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Friday, January 27, 2023

Major provisions of the Competition Law

Updated: 15:31’ - 04/07/2005


Vietnam has adopted a “doi moi” (renewal) policy to develop a socialist-oriented market economy which has, however, given rise to unfair competition phenomena, adversely affecting the economy. Meanwhile, Vietnam lacked a system of law regulating competition relations.

Although the 1992 Constitution recognizes the existence of various economic sectors and affirms their equality before the law, many State agencies have failed to strictly abide by these provisions. Discrimination between economic sectors, especially between State enterprises and private ones, still exists. Prompted by local or sectional interests, some State agencies have indirectly interfered with enterprises’ business activities by their administrative orders, thus creating advantages for one or several enterprise(s) and creating trade barriers. Therefore, the promulgation of a Competition Law with severe penalties against acts causing negative impacts on the business environment is necessary.

In the short term, Vietnam, from a low starting point and with several inherent socio-economic characteristics, will continue to maintain its State monopoly over some branches and domains. Through the provisions of the Competition Law, the State needs to work out a control mechanism so as to restrict authoritarianism, manipulation and abuse of monopolistic position and avoid their negative impacts on and consequences for the society.

The process of opening the market through the signing of, and accession to, bilateral and multilateral trade agreements has brought to Vietnam multinational companies which, with their economic strengths, are capable of establishing a monopolistic position, and in that context, Vietnamese enterprises with more limited potential might be gradually squeezed out. Therefore, it is necessary to prepare legal grounds for controlling business monopoly.

Subject to the application of the Competition Law are business organizations and individuals, including enterprises producing and/or providing public-utility products and/or services, enterprises operating in State-monopolized branches and domains, foreign enterprises operating in Vietnam, and professional associations operating in Vietnam.

The Competition Law defines acts of competition restriction and unfair competition, order and procedures for settling competition cases and matters, and measures to handle violations of competition law.

It consists of 123 articles arranged in 6 chapters, covering:

-General provisions (Chapter I);

-Control of acts in restraint of competition (Chapter II);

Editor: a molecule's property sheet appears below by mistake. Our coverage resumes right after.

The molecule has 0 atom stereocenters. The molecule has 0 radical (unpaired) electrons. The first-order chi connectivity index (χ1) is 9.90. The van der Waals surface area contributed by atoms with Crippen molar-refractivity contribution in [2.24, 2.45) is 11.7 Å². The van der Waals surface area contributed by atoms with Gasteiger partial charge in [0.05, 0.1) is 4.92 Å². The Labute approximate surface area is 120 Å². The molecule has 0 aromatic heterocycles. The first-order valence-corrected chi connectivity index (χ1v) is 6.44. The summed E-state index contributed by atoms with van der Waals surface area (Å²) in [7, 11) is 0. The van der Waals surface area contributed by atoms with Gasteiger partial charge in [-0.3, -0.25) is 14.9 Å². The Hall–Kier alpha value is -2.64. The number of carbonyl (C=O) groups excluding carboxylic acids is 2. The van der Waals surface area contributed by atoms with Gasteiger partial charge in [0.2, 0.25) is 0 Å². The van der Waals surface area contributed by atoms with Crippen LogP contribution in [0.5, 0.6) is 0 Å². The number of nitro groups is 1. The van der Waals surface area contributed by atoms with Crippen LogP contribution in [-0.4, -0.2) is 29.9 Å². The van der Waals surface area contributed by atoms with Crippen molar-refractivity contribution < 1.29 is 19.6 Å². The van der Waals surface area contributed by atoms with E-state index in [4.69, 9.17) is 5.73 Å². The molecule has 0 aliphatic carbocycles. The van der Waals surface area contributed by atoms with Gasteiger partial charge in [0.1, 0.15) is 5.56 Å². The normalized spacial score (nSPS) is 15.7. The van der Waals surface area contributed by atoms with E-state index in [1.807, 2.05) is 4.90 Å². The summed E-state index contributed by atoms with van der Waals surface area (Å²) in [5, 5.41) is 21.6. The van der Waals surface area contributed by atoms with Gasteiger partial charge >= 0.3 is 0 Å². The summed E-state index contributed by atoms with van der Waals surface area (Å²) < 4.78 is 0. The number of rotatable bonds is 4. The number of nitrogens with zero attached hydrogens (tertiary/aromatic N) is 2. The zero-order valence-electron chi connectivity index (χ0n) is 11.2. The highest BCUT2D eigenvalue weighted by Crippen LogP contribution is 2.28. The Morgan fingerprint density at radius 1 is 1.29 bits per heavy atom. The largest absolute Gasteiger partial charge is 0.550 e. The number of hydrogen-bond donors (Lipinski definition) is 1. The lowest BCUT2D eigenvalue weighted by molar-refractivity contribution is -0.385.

-Unfair competition (Chapter III);

-Competition-managing agency and competition council (Chapter IV);

-Investigation and handling of competition cases and matters (Chapter V); and,

-Implementation provisions (Chapter VI).

1. Acts in restraint of competition

Acts in restraint of competition mean acts performed by enterprises to reduce, distort and prevent competition on the market, including acts of collusion, abuse of dominant position in the market, abuse of monopolistic position, and economic concentration.

2. Unfair competition

Unfair competition means acts performed by enterprises in the process of doing business which run counter to common standards of business ethics, causing or possibly causing damage to the interests of the State or the legitimate rights and interests of other enterprises or consumers. Unfair competition acts are divided into three groups.

Group 1: Infringing upon interests of competitors, including:

-Using misleading indications and trading in goods and services with the use of misleading indications;

-Infringing upon business secrets;

-Constraint of trade;

-Discrediting other enterprises;

-Disturbing business activities of other enterprises.

Group 2: Infringing upon customers’ interests, including:

-Advertising for the purposes of unfair competition;

-Sale promotion for the purposes of unfair competition;

-Illicit multi-level sales.

Group 3: Interfering in the competition environment, e.g., discriminatory acts by associations.

3. Competition-managing agency

In Vietnam, it is the Trade Ministry’s Competition Management Department that performs management over competition. The Department has the following tasks and

-To control the process of economic concentration;

-To accept dossiers of application for exemption and proposals to the Trade Minister or the Prime Minister for decision;